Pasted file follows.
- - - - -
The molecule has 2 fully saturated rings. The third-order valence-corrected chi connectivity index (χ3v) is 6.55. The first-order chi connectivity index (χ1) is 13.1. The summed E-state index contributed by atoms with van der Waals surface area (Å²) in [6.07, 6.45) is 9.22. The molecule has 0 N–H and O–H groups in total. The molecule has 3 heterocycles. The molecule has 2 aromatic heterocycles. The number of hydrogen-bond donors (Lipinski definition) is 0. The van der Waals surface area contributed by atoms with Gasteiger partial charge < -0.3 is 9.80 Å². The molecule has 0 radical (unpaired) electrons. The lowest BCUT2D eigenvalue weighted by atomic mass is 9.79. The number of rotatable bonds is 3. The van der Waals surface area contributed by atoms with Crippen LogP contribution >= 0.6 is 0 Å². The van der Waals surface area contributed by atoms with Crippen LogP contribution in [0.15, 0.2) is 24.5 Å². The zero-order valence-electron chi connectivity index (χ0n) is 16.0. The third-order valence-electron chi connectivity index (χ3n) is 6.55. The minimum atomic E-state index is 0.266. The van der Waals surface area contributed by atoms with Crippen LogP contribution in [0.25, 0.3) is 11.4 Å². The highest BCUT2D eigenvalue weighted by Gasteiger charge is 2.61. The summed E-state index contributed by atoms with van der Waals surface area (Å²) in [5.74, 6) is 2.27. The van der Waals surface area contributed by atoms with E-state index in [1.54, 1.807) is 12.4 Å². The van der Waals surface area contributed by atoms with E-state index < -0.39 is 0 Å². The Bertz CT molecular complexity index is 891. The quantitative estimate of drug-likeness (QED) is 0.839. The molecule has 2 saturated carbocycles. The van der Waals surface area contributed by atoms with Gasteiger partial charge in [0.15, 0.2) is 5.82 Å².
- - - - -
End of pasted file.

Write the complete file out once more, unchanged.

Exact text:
The molecule has 2 fully saturated rings. The third-order valence-corrected chi connectivity index (χ3v) is 6.55. The first-order chi connectivity index (χ1) is 13.1. The summed E-state index contributed by atoms with van der Waals surface area (Å²) in [6.07, 6.45) is 9.22. The molecule has 0 N–H and O–H groups in total. The molecule has 3 heterocycles. The molecule has 2 aromatic heterocycles. The number of hydrogen-bond donors (Lipinski definition) is 0. The van der Waals surface area contributed by atoms with Gasteiger partial charge < -0.3 is 9.80 Å². The molecule has 0 radical (unpaired) electrons. The lowest BCUT2D eigenvalue weighted by atomic mass is 9.79. The number of rotatable bonds is 3. The van der Waals surface area contributed by atoms with Crippen LogP contribution >= 0.6 is 0 Å². The van der Waals surface area contributed by atoms with Crippen LogP contribution in [0.15, 0.2) is 24.5 Å². The zero-order valence-electron chi connectivity index (χ0n) is 16.0. The third-order valence-electron chi connectivity index (χ3n) is 6.55. The minimum atomic E-state index is 0.266. The van der Waals surface area contributed by atoms with Crippen LogP contribution in [0.25, 0.3) is 11.4 Å². The highest BCUT2D eigenvalue weighted by Gasteiger charge is 2.61. The summed E-state index contributed by atoms with van der Waals surface area (Å²) in [5.74, 6) is 2.27. The van der Waals surface area contributed by atoms with E-state index in [1.54, 1.807) is 12.4 Å². The van der Waals surface area contributed by atoms with E-state index < -0.39 is 0 Å². The Bertz CT molecular complexity index is 891. The quantitative estimate of drug-likeness (QED) is 0.839. The molecule has 2 saturated carbocycles. The van der Waals surface area contributed by atoms with Gasteiger partial charge in [0.15, 0.2) is 5.82 Å².